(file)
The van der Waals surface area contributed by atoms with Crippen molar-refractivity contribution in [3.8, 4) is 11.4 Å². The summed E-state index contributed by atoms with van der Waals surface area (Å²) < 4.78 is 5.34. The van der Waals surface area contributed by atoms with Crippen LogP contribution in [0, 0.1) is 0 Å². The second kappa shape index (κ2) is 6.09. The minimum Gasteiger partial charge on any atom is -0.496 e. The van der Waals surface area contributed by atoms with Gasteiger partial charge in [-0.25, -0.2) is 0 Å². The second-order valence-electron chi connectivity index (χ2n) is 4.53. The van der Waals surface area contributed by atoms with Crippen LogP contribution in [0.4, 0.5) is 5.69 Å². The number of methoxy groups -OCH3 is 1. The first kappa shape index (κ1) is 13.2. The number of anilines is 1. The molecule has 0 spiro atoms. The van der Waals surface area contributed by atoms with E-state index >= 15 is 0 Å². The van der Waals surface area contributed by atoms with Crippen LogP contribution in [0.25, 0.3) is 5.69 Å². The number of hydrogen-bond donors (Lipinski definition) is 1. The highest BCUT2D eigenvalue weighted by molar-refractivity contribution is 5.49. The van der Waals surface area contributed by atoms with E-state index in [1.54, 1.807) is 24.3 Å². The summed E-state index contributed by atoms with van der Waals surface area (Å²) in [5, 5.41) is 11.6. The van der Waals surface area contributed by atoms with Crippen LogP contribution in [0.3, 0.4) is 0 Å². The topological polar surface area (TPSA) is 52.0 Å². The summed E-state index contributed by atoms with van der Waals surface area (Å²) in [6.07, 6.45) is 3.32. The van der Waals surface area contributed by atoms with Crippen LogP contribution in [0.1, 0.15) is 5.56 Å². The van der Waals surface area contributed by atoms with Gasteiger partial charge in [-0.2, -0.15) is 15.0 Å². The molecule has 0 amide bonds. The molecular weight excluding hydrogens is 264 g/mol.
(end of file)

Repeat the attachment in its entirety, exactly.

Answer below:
The van der Waals surface area contributed by atoms with Crippen molar-refractivity contribution in [3.8, 4) is 11.4 Å². The summed E-state index contributed by atoms with van der Waals surface area (Å²) < 4.78 is 5.34. The van der Waals surface area contributed by atoms with Crippen LogP contribution in [0, 0.1) is 0 Å². The second kappa shape index (κ2) is 6.09. The minimum Gasteiger partial charge on any atom is -0.496 e. The van der Waals surface area contributed by atoms with Gasteiger partial charge in [-0.25, -0.2) is 0 Å². The second-order valence-electron chi connectivity index (χ2n) is 4.53. The van der Waals surface area contributed by atoms with Crippen LogP contribution in [0.4, 0.5) is 5.69 Å². The number of methoxy groups -OCH3 is 1. The first kappa shape index (κ1) is 13.2. The number of anilines is 1. The molecule has 0 spiro atoms. The van der Waals surface area contributed by atoms with E-state index >= 15 is 0 Å². The van der Waals surface area contributed by atoms with Crippen LogP contribution in [0.25, 0.3) is 5.69 Å². The number of hydrogen-bond donors (Lipinski definition) is 1. The highest BCUT2D eigenvalue weighted by molar-refractivity contribution is 5.49. The van der Waals surface area contributed by atoms with E-state index in [1.54, 1.807) is 24.3 Å². The summed E-state index contributed by atoms with van der Waals surface area (Å²) in [5, 5.41) is 11.6. The van der Waals surface area contributed by atoms with Crippen LogP contribution in [0.3, 0.4) is 0 Å². The topological polar surface area (TPSA) is 52.0 Å². The summed E-state index contributed by atoms with van der Waals surface area (Å²) in [6.07, 6.45) is 3.32. The van der Waals surface area contributed by atoms with Crippen LogP contribution in [0.1, 0.15) is 5.56 Å². The van der Waals surface area contributed by atoms with Gasteiger partial charge in [-0.2, -0.15) is 15.0 Å². The molecule has 0 amide bonds. The molecular weight excluding hydrogens is 264 g/mol.